Having a job you love can be an important part of living a full, meaningful life. But job-hunting, interviewing, and learning the ropes of a new job can be extremely stressful, whether you’re doing it for the first time or are an old pro.
For many, including people with developmental disabilities, a job coach can go a long way toward alleviating that stress and helping you succeed. Let’s look at how.
Finding the right career
Some people know exactly what they want to do. For others, it’s more of a process. And a job coach is a great resource to help you as you figure out what kind of work is best suited for you. If you’re interested in cars, a job coach can help connect you with a local mechanic so you can get a feel for that line of work. If you want to work with kids, a job coach can help you explore that. Or if you’re really just not sure, a job coach can also help you try out different opportunities until you find the right fit for you. And that can take into account a lot of variables; for instance, if you have sensory issues or don’t do well with loud noises, you and your job coach will work together to make sure you choose a work environment you can thrive in.
Landing the job
Discovering the career you want to pursue is a massive accomplishment—good job! But next, you’ll need to apply for the job, interview, remember to send a thank-you letter—there’s a lot that goes into the job-hunt. A job coach can help make sure you’re prepared for these tasks by showing you how to apply, practicing your interview questions, helping make sure you’re dressed appropriately, you have transportation, and more.
On the job
According to Cheryl Sasaki, AbleLight program manager of employment in Colorado, there’s some misunderstanding about what a job coach actually does when they’re on the job.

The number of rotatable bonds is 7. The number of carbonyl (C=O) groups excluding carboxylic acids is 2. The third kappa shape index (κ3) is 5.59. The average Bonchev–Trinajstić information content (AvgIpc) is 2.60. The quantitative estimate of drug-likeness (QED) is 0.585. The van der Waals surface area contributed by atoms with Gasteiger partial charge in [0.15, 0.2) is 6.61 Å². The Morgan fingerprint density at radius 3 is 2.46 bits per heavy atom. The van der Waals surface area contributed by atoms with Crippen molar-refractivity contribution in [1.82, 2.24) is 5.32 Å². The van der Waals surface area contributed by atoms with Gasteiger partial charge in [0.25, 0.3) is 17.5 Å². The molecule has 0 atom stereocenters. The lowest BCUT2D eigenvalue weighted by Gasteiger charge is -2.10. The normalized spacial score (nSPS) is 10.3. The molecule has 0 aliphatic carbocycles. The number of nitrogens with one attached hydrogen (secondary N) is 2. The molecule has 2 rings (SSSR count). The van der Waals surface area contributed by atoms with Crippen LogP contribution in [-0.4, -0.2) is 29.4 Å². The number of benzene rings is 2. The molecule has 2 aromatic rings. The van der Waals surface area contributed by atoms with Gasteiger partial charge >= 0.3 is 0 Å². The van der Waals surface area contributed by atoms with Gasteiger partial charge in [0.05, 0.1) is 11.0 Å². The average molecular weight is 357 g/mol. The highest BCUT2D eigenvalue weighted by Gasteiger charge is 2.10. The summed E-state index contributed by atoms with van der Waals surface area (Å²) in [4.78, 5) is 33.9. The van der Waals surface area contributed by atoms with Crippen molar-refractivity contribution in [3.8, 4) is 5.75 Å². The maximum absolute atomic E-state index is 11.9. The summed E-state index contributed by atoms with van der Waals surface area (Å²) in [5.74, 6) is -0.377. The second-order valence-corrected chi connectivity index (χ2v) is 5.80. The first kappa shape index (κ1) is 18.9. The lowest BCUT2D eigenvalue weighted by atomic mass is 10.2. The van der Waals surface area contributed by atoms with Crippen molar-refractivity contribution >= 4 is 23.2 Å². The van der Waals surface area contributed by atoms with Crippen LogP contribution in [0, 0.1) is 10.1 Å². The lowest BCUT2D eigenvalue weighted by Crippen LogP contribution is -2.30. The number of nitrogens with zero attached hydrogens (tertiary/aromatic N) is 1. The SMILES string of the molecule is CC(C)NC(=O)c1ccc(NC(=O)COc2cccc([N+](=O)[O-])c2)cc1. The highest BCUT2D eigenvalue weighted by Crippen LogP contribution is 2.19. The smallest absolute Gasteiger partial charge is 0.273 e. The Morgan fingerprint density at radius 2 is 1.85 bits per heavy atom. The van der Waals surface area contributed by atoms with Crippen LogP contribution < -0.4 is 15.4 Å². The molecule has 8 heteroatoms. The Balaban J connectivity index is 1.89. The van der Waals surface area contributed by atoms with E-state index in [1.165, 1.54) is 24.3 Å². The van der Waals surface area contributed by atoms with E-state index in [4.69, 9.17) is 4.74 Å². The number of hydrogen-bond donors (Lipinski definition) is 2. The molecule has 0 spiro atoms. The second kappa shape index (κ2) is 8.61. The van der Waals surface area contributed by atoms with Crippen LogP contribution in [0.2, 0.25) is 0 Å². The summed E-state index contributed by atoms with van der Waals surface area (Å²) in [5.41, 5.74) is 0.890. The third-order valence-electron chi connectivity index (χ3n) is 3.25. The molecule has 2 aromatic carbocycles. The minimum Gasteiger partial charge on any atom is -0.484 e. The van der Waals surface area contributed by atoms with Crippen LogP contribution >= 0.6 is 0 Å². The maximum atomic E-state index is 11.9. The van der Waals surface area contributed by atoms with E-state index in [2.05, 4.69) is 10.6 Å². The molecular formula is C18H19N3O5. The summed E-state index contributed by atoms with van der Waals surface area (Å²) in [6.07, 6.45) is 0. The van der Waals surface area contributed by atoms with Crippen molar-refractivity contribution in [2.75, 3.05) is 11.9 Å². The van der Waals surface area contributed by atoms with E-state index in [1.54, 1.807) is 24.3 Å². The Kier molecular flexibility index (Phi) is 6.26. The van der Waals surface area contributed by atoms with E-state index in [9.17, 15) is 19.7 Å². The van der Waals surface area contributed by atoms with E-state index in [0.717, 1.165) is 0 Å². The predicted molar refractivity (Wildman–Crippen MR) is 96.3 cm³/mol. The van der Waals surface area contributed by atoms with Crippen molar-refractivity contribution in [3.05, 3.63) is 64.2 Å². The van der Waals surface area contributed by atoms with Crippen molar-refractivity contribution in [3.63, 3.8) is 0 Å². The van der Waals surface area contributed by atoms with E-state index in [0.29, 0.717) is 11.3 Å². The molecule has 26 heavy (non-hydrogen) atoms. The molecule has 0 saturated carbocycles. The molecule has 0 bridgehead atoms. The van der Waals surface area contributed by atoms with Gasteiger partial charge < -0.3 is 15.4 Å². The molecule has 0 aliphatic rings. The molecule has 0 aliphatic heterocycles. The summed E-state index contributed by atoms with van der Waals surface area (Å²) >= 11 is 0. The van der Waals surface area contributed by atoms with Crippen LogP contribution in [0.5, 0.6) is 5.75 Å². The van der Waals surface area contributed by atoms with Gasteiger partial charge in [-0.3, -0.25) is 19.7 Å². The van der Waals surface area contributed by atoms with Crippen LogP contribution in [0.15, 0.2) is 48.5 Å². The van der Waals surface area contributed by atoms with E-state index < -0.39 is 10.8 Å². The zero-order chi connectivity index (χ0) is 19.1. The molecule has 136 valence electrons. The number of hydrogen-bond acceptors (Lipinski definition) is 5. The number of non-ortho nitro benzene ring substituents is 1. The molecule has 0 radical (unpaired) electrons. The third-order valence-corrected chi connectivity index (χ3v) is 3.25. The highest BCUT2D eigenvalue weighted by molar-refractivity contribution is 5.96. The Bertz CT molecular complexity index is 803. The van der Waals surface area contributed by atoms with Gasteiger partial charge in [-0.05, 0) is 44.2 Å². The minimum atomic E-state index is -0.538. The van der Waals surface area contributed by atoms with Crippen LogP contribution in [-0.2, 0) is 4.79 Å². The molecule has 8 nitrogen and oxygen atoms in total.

“Some people think we’re there to do the job,” she says. “But actually, our goal is to help our clients become independent in their roles so we can fade away.” In fact, Cheryl says, the goal is to have people reporting stability in their jobs—being comfortable with the tasks and able to perform them independently—within 90 days of starting.
“When we first start out, we’re with them full-time,” says Cheryl. “But after they achieve that stability, we might only see them one to two hours a week. Or we’ll just be available to help if they have questions or need support learning a new task.”
Providing job support can mean things like creating diagrams or prompts to help a person learn and remember their tasks. It also means helping the new employee do something Cheryl calls “building natural supports.” This includes getting to know the supervisors from different shifts to make sure the new employee always has a manager to go to with questions. And it means helping the new employee build relationships with coworkers who can support them as well, so even when the job coach isn’t there, they feel comfortable knowing they’ve got friends around them if they need help.
Outside of the job
There are also a lot of intangible ways working with a job coach can help enhance not just your working experience, but other areas of your life too. Being successful on the job builds confidence, says Cheryl, and that can make a big difference in how a person feels about themselves and how they present themselves in the world.
There are also other things you might learn through your job that you find useful outside of work. For instance, maybe you learn how to use public transportation or how to call an Uber so you can get to work—but you can also use that newfound knowledge to meet up with your friends on the weekend, run your own errands, and generally just be more independent.
“A lot of times, my clients will also start to understand money better,” says Cheryl. “They’ll learn when they get paid and how to budget for bills. And many will start saving for bigger goals, like getting an apartment or buying a car.”
Getting a job is about more than just punching a clock and earning a paycheck. It’s about finding meaningful work you love and enjoy. It’s about building confidence in yourself and your own abilities. And it’s about gaining independence on and off the job so you can live the full, meaningful life you deserve.